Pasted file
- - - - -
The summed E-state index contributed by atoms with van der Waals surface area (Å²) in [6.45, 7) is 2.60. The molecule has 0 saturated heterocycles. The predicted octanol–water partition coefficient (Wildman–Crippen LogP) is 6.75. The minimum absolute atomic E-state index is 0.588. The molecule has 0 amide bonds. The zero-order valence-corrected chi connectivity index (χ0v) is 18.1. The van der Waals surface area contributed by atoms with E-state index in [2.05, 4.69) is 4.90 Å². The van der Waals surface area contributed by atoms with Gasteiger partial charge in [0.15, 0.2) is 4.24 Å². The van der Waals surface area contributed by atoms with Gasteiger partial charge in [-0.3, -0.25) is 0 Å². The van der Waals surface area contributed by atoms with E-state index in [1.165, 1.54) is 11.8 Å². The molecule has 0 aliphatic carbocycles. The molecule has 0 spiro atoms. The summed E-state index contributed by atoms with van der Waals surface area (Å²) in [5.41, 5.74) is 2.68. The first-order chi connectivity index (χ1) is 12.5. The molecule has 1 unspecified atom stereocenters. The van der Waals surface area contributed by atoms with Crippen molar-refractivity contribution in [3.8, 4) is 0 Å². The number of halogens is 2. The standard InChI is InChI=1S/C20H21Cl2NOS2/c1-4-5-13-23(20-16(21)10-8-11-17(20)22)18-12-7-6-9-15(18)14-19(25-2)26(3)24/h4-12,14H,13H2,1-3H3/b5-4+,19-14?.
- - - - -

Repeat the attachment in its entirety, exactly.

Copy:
The summed E-state index contributed by atoms with van der Waals surface area (Å²) in [6.45, 7) is 2.60. The molecule has 0 saturated heterocycles. The predicted octanol–water partition coefficient (Wildman–Crippen LogP) is 6.75. The minimum absolute atomic E-state index is 0.588. The molecule has 0 amide bonds. The zero-order valence-corrected chi connectivity index (χ0v) is 18.1. The van der Waals surface area contributed by atoms with E-state index in [2.05, 4.69) is 4.90 Å². The van der Waals surface area contributed by atoms with Gasteiger partial charge in [0.15, 0.2) is 4.24 Å². The van der Waals surface area contributed by atoms with Gasteiger partial charge in [-0.3, -0.25) is 0 Å². The van der Waals surface area contributed by atoms with E-state index in [1.165, 1.54) is 11.8 Å². The molecule has 0 aliphatic carbocycles. The molecule has 0 spiro atoms. The summed E-state index contributed by atoms with van der Waals surface area (Å²) in [5.41, 5.74) is 2.68. The first-order chi connectivity index (χ1) is 12.5. The molecule has 1 unspecified atom stereocenters. The van der Waals surface area contributed by atoms with Crippen molar-refractivity contribution in [3.8, 4) is 0 Å². The number of halogens is 2. The standard InChI is InChI=1S/C20H21Cl2NOS2/c1-4-5-13-23(20-16(21)10-8-11-17(20)22)18-12-7-6-9-15(18)14-19(25-2)26(3)24/h4-12,14H,13H2,1-3H3/b5-4+,19-14?.